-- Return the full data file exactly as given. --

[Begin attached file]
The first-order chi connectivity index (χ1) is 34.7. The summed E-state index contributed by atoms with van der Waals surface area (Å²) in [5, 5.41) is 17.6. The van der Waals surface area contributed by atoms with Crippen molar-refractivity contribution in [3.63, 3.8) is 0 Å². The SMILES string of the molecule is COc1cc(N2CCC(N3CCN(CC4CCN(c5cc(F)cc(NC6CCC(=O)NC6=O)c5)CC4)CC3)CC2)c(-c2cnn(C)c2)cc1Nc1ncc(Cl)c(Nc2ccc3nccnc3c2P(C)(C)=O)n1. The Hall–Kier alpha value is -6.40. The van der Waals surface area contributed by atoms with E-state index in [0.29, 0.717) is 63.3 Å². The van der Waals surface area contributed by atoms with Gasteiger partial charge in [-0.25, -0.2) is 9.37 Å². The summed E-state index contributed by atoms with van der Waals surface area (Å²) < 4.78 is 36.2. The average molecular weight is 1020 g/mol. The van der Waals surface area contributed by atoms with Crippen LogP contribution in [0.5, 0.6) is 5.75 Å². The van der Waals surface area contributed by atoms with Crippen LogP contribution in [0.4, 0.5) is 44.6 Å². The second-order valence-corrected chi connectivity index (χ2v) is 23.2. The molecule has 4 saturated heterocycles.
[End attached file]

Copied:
The first-order chi connectivity index (χ1) is 34.7. The summed E-state index contributed by atoms with van der Waals surface area (Å²) in [5, 5.41) is 17.6. The van der Waals surface area contributed by atoms with Crippen molar-refractivity contribution in [3.63, 3.8) is 0 Å². The SMILES string of the molecule is COc1cc(N2CCC(N3CCN(CC4CCN(c5cc(F)cc(NC6CCC(=O)NC6=O)c5)CC4)CC3)CC2)c(-c2cnn(C)c2)cc1Nc1ncc(Cl)c(Nc2ccc3nccnc3c2P(C)(C)=O)n1. The Hall–Kier alpha value is -6.40. The van der Waals surface area contributed by atoms with E-state index in [0.29, 0.717) is 63.3 Å². The van der Waals surface area contributed by atoms with Gasteiger partial charge in [-0.25, -0.2) is 9.37 Å². The summed E-state index contributed by atoms with van der Waals surface area (Å²) < 4.78 is 36.2. The average molecular weight is 1020 g/mol. The van der Waals surface area contributed by atoms with Crippen LogP contribution in [0.5, 0.6) is 5.75 Å². The van der Waals surface area contributed by atoms with Crippen LogP contribution in [0.4, 0.5) is 44.6 Å². The second-order valence-corrected chi connectivity index (χ2v) is 23.2. The molecule has 4 saturated heterocycles.